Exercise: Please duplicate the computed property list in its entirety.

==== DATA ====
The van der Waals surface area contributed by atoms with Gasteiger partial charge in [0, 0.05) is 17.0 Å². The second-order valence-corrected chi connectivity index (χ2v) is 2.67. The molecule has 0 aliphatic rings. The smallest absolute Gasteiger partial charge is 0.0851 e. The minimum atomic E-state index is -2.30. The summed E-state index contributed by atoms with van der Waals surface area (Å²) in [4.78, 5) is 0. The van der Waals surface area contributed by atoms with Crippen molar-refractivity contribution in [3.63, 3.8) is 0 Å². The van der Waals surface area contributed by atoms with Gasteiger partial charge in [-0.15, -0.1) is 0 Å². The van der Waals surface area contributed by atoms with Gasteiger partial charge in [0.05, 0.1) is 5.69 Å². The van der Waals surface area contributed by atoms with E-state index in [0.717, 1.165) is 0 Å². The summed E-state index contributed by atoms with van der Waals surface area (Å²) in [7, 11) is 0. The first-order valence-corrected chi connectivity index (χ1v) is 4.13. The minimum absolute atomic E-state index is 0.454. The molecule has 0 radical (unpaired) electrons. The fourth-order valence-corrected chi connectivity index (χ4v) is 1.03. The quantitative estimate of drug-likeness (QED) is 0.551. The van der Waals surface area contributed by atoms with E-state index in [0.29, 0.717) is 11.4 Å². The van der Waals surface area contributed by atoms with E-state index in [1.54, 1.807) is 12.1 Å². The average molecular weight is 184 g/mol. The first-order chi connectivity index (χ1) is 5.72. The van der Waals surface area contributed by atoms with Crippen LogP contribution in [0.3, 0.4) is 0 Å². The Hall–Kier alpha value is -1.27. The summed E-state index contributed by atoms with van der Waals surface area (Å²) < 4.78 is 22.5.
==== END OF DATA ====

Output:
The van der Waals surface area contributed by atoms with Gasteiger partial charge in [0, 0.05) is 17.0 Å². The second-order valence-corrected chi connectivity index (χ2v) is 2.67. The molecule has 0 aliphatic rings. The smallest absolute Gasteiger partial charge is 0.0851 e. The minimum atomic E-state index is -2.30. The summed E-state index contributed by atoms with van der Waals surface area (Å²) in [4.78, 5) is 0. The van der Waals surface area contributed by atoms with Crippen molar-refractivity contribution in [3.63, 3.8) is 0 Å². The van der Waals surface area contributed by atoms with Gasteiger partial charge in [-0.15, -0.1) is 0 Å². The van der Waals surface area contributed by atoms with Gasteiger partial charge in [0.05, 0.1) is 5.69 Å². The van der Waals surface area contributed by atoms with E-state index in [0.717, 1.165) is 0 Å². The summed E-state index contributed by atoms with van der Waals surface area (Å²) in [7, 11) is 0. The first-order valence-corrected chi connectivity index (χ1v) is 4.13. The minimum absolute atomic E-state index is 0.454. The molecule has 0 radical (unpaired) electrons. The fourth-order valence-corrected chi connectivity index (χ4v) is 1.03. The quantitative estimate of drug-likeness (QED) is 0.551. The van der Waals surface area contributed by atoms with E-state index in [0.29, 0.717) is 11.4 Å². The van der Waals surface area contributed by atoms with E-state index in [1.54, 1.807) is 12.1 Å². The average molecular weight is 184 g/mol. The first-order chi connectivity index (χ1) is 5.72. The van der Waals surface area contributed by atoms with Crippen LogP contribution in [0.3, 0.4) is 0 Å². The Hall–Kier alpha value is -1.27. The summed E-state index contributed by atoms with van der Waals surface area (Å²) < 4.78 is 22.5.